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How To Be Successful At Interviews - One Tip Often Overlooked Is To Focus On What's Not Said

May 29, 2008
Depending on which expert you believe, up to 95% of communication is non-verbal.

So if just five per cent represents the words, why do so many interviewees rely on this single aspect to convey what they mean and understand the interviewer?

This article is all about the major part of communication - body language. Up to 60% of what you communicate is conveyed this way - so why don't we use it?

I've recruited for twenty years and I use every trick in the book. I use Neuro Linguistic Programming like the best of them and yes, I spend a lot of time analyzing body language.

In the hands of a willing amateur, a body language book is a dangerous tool - especially when recruitment decisions could be made on a single interpretation. But used prudently, it can help you understand someone's mood or even their true intentions.

If you've ever watched television without the sound, you'd be amazed how easily to pick up on people's moods. It's a subconscious thing and that fact helps the interviewee. You should instinctively know about body language and how to use it to convey a message. I say 'should' as some body language is subtle and although we know instinctively what an action means, our conscious brain dominates and ignores the sign.

Further, our body language reveals our true intentions and often in an interview, we want to disguise these aspects.

So what does it all mean? It means sticking to the obvious body language signs if possible.

Here are a few common examples:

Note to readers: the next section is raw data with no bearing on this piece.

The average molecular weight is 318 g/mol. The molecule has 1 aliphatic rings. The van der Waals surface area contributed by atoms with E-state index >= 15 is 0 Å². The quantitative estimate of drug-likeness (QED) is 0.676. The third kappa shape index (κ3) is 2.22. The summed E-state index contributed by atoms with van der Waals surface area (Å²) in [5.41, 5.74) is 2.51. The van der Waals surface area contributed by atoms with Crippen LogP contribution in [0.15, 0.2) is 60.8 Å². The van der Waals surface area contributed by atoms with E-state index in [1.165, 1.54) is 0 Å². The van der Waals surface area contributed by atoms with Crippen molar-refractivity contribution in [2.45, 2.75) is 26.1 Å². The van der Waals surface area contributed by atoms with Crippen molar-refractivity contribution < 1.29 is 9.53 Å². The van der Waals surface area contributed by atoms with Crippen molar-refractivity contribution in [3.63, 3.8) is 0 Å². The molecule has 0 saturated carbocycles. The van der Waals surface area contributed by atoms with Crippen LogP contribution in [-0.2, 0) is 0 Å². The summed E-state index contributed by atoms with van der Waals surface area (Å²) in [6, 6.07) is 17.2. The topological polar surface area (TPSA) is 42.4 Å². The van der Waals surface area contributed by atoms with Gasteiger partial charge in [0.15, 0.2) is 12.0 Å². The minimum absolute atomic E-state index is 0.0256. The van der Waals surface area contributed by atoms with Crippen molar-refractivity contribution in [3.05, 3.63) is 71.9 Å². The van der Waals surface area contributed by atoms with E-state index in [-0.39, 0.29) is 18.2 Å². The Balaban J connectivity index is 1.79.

If someone's happy, they tend to smile. Obvious really. They tend to show open palms and will sit in an open manner - nothing is crossed. They will unbutton their jacket for example. So if you want to appear happy, you smile and sit in an open manner. Self-explanatory really.

If someone is confident, they tend to lean forward (leaning towards someone also suggests you like them).

If someone is nervous, they will fidget. They will clear their throat and play with anything in front of them.

If someone is unsure, they tend to pull on an ear lobe.

If someone is lying, they often put their hand in front of their mouth - subconsciously hiding their lie. They will also avoid eye contact.

If someone is being defensive, they will lean away. They will cross arms and legs.

If someone is aggressive, they will clench their fist. They will often grit their teeth. They will typically point with their finger - particularly with jabbing motions. They may chop one hand into the palm of another. If sitting, they often tap a foot or bounce one of their legs (this could also mean they are bored or just irritated).

This isn't a definitive list but it's a useful starting point. I'd recommend every interviewee buys a copy of a body language book and spends some time in a public place, observing behavior. Note facial expressions, body positioning and what people do with their hands. Consider how they handle a pen or a spoon. What does it all tell you about their mood?

Go ahead, I give you permission to use the 95% you've probably dismissed until now.
About the Author
Mark Walton is the author of 20 Ways to Deliver the Perfect Interview, a self-help guide for people looking for a new job. If you want to improve your chances of getting a job offer then go to: http://www.jobhuntingresults.com/Interviews.htm to see how you can ensure you're the one they want.
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